An e-Device that evaluates best-corrected visual acuity (BCVA) and provides biomicroscopy self-imaging, could assist in remote ophthalmic examination in the absence of an ophthalmic professional, according to a study in Cornea.

Researchers instructed the study’s participants (N=56) on how to screen their eyes with a custom e-Device equipped with a mini slit lamp and a Snellen chart projected at 20 feet. 

All participants were able to achieve a satisfactory self-image of their eyes and conduct a self BCVA measurement with the e-Device following a short period of instruction. Self BCVA was within 1 Snellen line of a routine BCVA measured on the same day in 92% of eyes. Self biomicroscopy permitted recognition of pathology, or lack thereof, in 74% of eyes when compared with conventional approaches. Slit-lamp images obtained by the device were comparable with conventional slit lamp photos at 6 to 10 times magnification.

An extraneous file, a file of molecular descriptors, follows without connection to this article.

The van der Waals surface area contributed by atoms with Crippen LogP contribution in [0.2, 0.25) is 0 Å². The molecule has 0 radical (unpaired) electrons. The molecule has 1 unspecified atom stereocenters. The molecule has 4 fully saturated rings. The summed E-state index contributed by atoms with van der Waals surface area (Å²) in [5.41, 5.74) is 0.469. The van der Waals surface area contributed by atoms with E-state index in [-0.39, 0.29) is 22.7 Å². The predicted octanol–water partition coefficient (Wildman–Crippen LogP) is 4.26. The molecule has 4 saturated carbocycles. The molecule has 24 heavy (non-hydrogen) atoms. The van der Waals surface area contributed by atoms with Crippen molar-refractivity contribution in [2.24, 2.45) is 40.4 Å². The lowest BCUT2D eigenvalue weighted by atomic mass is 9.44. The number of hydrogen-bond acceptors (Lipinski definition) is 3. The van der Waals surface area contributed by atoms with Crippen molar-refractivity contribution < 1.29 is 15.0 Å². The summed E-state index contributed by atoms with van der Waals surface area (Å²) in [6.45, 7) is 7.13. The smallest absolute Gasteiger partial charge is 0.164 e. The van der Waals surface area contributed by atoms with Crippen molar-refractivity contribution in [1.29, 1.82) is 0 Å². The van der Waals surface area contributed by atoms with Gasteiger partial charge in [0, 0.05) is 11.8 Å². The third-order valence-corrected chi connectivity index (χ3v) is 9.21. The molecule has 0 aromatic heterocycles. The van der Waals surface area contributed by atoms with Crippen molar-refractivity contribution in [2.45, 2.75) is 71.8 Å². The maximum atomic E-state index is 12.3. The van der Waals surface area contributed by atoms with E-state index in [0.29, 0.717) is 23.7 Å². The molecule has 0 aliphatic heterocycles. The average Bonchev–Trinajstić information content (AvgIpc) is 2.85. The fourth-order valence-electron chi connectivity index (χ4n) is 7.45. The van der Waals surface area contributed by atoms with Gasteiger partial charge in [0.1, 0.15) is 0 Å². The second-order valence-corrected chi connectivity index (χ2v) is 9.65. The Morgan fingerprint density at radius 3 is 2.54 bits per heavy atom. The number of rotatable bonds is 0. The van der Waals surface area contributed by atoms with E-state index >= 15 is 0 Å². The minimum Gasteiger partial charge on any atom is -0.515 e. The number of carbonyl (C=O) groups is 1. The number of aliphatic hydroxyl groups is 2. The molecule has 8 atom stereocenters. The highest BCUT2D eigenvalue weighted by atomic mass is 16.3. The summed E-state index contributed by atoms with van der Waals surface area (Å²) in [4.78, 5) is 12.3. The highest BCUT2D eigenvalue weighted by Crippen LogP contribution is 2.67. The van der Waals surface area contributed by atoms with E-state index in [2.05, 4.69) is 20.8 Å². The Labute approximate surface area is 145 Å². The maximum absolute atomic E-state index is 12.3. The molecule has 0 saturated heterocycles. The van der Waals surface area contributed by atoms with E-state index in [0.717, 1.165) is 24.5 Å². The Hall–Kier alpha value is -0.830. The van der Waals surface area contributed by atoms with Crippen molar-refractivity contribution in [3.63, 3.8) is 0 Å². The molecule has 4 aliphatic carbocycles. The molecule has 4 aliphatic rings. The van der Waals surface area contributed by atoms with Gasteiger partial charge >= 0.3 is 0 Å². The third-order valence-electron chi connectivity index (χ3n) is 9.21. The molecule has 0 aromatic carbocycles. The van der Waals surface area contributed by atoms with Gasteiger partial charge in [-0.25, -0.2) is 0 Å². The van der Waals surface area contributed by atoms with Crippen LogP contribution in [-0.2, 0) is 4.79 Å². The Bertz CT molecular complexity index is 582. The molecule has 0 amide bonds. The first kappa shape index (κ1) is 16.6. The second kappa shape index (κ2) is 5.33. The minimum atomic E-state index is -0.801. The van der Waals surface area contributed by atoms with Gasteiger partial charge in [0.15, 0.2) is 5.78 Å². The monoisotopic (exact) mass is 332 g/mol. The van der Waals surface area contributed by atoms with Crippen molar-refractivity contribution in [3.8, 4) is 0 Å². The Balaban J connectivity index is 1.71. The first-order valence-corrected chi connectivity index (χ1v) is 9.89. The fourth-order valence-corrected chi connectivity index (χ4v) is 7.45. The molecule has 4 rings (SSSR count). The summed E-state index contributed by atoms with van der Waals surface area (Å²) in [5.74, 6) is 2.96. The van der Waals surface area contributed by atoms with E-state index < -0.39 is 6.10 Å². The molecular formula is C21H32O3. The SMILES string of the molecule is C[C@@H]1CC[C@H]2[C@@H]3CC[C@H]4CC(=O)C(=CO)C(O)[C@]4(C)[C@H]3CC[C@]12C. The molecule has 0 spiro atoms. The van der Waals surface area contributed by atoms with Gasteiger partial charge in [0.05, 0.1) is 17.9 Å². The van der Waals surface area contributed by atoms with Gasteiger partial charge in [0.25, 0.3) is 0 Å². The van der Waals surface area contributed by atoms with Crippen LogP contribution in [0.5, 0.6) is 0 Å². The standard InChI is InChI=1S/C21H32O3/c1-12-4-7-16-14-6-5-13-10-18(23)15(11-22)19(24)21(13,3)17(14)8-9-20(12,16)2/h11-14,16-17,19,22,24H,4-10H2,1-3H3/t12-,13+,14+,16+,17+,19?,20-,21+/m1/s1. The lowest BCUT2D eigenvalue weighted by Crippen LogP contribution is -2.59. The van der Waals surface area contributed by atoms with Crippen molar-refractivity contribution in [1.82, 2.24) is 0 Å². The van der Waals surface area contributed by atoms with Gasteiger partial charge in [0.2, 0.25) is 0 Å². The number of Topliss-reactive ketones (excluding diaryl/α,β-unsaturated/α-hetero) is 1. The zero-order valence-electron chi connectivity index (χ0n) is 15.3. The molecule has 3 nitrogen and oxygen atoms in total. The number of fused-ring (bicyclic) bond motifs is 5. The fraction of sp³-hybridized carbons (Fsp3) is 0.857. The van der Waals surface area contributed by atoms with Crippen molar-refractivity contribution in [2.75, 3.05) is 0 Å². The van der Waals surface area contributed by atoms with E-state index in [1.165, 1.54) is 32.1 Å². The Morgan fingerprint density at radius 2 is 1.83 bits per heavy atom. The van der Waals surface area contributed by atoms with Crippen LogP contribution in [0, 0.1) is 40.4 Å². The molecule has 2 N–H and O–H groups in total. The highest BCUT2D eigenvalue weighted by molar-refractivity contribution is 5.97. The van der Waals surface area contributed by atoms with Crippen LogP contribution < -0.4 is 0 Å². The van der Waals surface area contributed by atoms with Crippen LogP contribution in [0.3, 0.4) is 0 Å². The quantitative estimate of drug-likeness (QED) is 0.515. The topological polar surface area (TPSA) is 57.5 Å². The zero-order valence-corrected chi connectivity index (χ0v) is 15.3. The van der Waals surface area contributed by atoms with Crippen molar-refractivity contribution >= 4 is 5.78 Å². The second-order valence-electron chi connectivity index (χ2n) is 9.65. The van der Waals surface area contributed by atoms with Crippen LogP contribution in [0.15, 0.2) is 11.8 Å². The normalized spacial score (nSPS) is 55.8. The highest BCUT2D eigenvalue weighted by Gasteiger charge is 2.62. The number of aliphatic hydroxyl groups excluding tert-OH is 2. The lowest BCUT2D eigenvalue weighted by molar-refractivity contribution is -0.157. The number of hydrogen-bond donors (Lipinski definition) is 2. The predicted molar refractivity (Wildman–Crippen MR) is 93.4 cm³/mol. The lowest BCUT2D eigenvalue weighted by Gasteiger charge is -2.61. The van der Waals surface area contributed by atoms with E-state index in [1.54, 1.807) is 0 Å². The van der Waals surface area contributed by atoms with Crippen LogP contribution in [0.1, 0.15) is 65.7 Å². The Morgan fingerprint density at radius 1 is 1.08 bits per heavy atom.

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“An e-Device that allows for biomicroscopic self-imaging and BCVA self-measurements may have several potential benefits, especially when combined with internet connectivity,” according to the researchers. More efficient clinical follow-up, the ability to share data with specialized care centers, and the ability to conduct more frequent screenings are some of the benefits cited by investigators.  

Study limitations include the use of convenience sampling and the inability to obtain conventional slit-lamp images for many of the participants.

Disclosures: Some study authors declared affiliations with biotech, pharmaceutical, and/or device companies. Please see the original reference for a full list of authors’ disclosures.

Reference

Van der Star L, Mulders-Al-Saady R, Phan A, et al. First clinical experience with ophthalmic e-device for unaided patient self-examination during COVID-19 lockdown. Cornea. Published online November 24, 2021. doi:10.1097/ico.0000000000002945